Multicultural Shakespeare: Translation, Appropriation and Performance


This essay presents a posthumanist reading of Shakespeare’s The Tempest and Marlowe’s Doctor Faustus, two plays which feature a scientist/magus who attempts to control his environment through personal agency. After detailing the analogy between the agency of posthuman figures and the workings of computerized writing machines, as Katherine Hayles has proposed, my essay shows how Kott’s writing, especially his notion of the “Grand Mechanism” of history, anticipates the posthumanist theories that are currently dominating literary assessments. His critique of The Tempest makes this idea perfectly clear when he disputes the standard notion that Prospero represents a medieval magus; he instead argues that Prospero was more akin to Leonardo DaVinci, “a master of mechanics and hydraulics,” one who would have embraced revolutionary advances in “astronomy” as well as “anatomy” (1974: 321).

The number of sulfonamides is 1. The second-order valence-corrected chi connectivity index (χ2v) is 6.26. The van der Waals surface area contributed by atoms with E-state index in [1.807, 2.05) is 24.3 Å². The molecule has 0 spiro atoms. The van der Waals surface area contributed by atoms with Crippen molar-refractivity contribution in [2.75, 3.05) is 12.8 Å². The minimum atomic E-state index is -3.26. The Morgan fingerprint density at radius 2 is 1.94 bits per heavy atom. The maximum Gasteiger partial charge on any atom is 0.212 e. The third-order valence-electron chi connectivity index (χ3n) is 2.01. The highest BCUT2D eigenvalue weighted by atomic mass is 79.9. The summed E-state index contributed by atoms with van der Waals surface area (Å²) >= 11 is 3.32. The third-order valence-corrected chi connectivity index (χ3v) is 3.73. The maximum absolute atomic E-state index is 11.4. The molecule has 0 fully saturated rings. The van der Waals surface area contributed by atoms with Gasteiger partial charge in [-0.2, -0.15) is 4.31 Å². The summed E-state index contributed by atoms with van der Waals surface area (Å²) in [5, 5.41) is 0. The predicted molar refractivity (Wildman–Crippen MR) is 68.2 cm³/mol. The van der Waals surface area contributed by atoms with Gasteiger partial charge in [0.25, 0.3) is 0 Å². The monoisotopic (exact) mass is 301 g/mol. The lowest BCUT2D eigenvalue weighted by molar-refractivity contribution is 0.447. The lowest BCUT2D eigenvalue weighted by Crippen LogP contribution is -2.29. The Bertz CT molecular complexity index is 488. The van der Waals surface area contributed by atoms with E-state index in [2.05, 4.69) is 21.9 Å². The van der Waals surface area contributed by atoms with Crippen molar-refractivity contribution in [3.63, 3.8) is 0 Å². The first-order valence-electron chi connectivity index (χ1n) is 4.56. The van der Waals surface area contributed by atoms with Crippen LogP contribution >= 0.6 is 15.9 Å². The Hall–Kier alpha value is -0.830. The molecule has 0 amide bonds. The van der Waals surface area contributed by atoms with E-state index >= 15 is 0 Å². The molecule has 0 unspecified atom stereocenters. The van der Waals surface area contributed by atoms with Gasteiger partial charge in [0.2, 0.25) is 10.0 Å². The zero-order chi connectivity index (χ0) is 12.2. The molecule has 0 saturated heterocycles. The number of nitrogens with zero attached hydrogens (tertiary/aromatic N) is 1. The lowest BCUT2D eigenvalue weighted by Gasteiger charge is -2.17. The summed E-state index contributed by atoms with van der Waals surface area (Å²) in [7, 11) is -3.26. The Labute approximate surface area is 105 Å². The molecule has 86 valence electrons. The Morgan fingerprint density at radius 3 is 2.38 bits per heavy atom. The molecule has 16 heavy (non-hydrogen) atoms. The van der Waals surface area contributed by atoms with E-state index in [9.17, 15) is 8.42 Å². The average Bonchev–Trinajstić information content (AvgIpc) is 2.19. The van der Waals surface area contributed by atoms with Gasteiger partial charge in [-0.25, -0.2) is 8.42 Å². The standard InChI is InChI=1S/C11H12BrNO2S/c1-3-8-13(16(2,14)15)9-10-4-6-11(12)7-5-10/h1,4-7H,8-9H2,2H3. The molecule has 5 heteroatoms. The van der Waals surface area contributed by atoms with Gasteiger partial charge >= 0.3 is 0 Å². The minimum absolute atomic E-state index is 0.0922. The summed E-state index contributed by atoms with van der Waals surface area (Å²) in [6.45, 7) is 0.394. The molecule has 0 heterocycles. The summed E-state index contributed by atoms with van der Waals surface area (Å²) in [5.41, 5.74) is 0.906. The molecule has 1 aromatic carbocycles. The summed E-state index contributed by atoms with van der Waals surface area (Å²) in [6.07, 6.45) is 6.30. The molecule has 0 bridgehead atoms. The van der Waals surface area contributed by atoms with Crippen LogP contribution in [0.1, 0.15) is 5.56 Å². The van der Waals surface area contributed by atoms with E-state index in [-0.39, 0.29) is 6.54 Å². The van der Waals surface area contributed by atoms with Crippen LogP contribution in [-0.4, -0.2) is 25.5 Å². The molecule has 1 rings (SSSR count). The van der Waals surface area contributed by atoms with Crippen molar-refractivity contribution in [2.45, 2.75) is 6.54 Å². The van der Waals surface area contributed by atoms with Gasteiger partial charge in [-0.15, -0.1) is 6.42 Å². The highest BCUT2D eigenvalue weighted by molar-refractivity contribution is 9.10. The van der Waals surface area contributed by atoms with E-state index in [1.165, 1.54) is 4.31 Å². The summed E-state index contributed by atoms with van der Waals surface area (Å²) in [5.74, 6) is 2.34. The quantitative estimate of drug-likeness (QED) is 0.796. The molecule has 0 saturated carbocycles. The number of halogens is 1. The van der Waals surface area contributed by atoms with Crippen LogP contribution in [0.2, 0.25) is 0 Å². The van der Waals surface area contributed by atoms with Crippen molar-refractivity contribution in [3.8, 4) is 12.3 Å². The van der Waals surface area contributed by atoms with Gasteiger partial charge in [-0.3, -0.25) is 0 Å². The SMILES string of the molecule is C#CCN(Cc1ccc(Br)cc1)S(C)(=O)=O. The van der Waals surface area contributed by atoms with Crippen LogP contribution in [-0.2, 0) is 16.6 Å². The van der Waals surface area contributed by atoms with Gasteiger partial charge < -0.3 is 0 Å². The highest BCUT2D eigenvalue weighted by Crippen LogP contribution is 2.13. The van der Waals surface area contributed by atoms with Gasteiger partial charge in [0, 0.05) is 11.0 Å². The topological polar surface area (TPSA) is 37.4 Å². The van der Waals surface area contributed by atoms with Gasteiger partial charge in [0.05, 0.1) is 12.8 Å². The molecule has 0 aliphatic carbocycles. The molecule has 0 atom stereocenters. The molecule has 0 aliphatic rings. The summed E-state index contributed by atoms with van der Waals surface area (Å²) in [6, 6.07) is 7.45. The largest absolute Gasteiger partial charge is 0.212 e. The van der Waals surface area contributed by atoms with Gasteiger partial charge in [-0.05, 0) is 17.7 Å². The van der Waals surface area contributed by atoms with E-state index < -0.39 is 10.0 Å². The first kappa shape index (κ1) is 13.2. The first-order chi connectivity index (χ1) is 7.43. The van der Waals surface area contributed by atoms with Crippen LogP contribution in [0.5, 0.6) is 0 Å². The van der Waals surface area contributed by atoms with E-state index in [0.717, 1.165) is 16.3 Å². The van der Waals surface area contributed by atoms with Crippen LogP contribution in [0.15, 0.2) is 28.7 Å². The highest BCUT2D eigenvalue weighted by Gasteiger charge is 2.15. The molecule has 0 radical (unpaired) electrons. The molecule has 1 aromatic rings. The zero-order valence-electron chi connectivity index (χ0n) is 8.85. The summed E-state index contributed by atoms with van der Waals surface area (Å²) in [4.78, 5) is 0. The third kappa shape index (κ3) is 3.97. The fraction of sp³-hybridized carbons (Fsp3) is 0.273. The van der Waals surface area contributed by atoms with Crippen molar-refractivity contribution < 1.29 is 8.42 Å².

Posthumanism, Actant, Agency, Prospero, Doctor Faustus, Mephistopheles, Ariel, Caliban, Transmedial, entanglement, daemons, Robert Boyle, Thomas Hobbes, Aristotle

Digital Object Identifier (DOI)



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